This lesson places students in WWII as code breaking members of Britain’s Station X. After solving several cipher messages from Washington, the search is on. U-boat latitude and longitude positions are hidden in number patterns for the students to translate. The students will use their knowledge of numbers and inductive reasoning to find the missing numbers in these sequences and write a rule to express the pattern. Each success is rewarded with a U-Boat placemark file with a consecutive message and puzzle to solve.
The U-Boat Hunt would lend itself best as a daily problem for several weeks. There are 16 U-boats to find and the clues are supplied via the teacher in succession on Google Earth kmz files. These placemark files will need to be distributed to students by email or uploaded from a teacher’s web page. IMPORTANT: Don’t give the entire folder to students until the end!
This activity is based on the Nova lesson: Decoding Nazi Secrets. In this version, the students are given a simple cipher message from President Roosevelt to solve, followed by a complex cipher message from Fleet Admiral Ernest King. It is possible to do the activity without the cipher messages - simply provide students with the translated versions included.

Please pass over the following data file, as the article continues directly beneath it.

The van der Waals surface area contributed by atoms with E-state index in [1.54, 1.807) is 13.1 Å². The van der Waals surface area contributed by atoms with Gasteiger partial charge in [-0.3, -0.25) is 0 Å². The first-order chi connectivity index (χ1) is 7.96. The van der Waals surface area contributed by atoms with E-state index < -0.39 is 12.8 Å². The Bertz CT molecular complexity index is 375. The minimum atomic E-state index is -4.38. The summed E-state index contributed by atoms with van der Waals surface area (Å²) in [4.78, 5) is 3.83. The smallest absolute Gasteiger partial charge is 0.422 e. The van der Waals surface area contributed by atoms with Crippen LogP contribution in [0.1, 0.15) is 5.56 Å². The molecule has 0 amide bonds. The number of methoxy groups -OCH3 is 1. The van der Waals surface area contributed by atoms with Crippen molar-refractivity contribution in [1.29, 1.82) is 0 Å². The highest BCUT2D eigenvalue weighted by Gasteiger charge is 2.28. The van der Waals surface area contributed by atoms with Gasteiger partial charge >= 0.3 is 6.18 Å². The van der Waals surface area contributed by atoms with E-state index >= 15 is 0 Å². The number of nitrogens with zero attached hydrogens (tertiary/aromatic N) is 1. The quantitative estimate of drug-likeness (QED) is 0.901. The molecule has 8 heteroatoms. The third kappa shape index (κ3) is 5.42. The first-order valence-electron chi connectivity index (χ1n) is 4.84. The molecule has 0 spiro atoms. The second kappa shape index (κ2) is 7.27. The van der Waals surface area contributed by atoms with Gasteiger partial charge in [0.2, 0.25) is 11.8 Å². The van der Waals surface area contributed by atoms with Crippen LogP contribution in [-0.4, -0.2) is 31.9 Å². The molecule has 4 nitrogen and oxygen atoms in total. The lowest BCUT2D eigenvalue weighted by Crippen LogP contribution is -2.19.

The information within the lesson is based on historic events from uboat.net including the U-boat names and locations. Placemark files include links to other sites with information on each particular U-boat. As a Project Based Learning exercise, the teacher’s main role is that of a facilitator. Some students will need assistance in finding some of the patterns but the goal is for them to make these discoveries on their own.
Cross-curricular study could involve the Social Studies and English teachers. The students could be asked to make a presentation on one of the U-boats, the Enigma code, or another WWII topic. Writing assignments could ask students to imagine themselves on a submarine or in a convoy of ships crossing the Atlantic.